Specifically, April Hitchcock, a former corporate litigator and current Scholarly Communications Librarian at NYU, recently published an essay, titled “On Antifa and Social Justice Struggle,” on her personal website justifying far-left political violence. “The anti-fascist resistance groups that have been fighting the public displays of hate and oppression of white supremacists and other Trumpsters have been declared ‘domestic terrorists.’ Apparently, some of their tactics have involved violence,” began Hitchcock.
“I don’t know. I haven’t been keeping tabs on all their actions. But I have seen all the finger-wagging hot-take think pieces from both sides of the political divide,” she continued, noting, “and to be quite honest, I just don’t care.”
To clarify, she stated, “I don’t care what or how Antifa is fighting oppression. I’m more interested in the age-old narrative emerging here in which the oppressed are only allowed to fight oppression in ways deemed acceptable by the oppressor. This is a tone-policing tale as old as time.”
Although “tone-policing” is really just someone asking another person to calm down and be civil so that a productive discussion can be had, many on the left, like Hitchcock, consider it to be an act of oppression. Consequently, they think it’s wrong to ask people to not destroy property and engage in violence.
To support her position, Hitchcock pointed to the past. “When Nat Turner led one of the largest American slave rebellions in the early 1800s, both slaveholders and so-called abolitionist allies alike decried his use of violent ‘terrorizing’ tactics. It got people seriously thinking about how to end slavery, though,” she explained.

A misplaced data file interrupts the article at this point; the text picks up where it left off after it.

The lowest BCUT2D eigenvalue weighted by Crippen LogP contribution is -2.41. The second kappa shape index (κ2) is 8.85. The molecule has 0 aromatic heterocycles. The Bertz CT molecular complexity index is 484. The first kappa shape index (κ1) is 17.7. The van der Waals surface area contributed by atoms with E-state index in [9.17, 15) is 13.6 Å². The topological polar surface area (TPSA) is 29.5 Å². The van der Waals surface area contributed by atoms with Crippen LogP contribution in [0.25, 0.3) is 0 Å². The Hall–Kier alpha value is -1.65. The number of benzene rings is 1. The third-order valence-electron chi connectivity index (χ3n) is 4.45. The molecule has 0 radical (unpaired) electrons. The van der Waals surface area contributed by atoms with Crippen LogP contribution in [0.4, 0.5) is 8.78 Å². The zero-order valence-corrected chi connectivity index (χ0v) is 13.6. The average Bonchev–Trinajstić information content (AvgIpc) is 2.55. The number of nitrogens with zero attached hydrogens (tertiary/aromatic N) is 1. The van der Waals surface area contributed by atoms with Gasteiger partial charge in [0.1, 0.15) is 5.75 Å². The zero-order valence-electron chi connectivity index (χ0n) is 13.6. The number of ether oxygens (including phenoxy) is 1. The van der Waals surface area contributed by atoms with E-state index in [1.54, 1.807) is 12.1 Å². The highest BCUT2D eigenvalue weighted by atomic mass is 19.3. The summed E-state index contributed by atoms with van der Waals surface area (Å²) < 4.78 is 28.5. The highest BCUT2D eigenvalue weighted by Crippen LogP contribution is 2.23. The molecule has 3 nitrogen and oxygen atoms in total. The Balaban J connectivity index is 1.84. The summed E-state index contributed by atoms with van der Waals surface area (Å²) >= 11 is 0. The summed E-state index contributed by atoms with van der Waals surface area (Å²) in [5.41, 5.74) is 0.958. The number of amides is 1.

“The Black Panther Party, which instituted the free breakfast program for kids and fought against police brutality (yeah, how are we doing with that nowadays?), was deemed by FBI director J. Edgar Hoover to be ‘the greatest threat to the internal security of the country,’ added Hitchcock, who claimed that “today, [BLM] is constantly undergoing similar scrutiny…[even though] it constitutes an explicitly peaceful movement despite the oppressor’s determination to characterize it as otherwise.”
Later in her essay, Hitchcock inexplicably tried to compare “the violent acts of Antifa” to the people who marched in Charlottesville. “The same folks who decry the violent acts of Antifa were the exact same people calling for us to uphold the First Amendment free speech rights of the white supremacists marching on Charlottesville…As I’ve said before, free speech only applies to certain folks.” wrote Hitchcock.
By saying this, she is basically attempting to equate the two acts. Clearly, this is absurd. There’s a massive difference between peacefully marching on the street to protest the removal of a historic monument, which is an exercise of free speech, and engaging in violence or destruction to further a political agenda, which is essentially terrorism. With the former, no one is having their rights violated. The same, however, cannot be said about the latter, where people essentially lose the right to speak freely.
Hitchcock, however, doesn’t appear to understand this. “[The] thing is, fighting oppression is messy. It’s not always going to be done right or peacefully or with perfect grace. And that’s okay. It’s still vitally worth doing,” she argued in her essay, suggesting that violence is necessary for social justice
Before concluding, she quoted Frederick Douglas, who said, “the whole history of the progress of human liberty shows that all concessions yet made to her august claims have been born of earnest struggle…If there is no struggle there is no progress…This struggle may be a moral one, or it may be a physical one, and it may be both moral and physical, but it must be a struggle. Power concedes nothing without a demand. It never did and it never will.”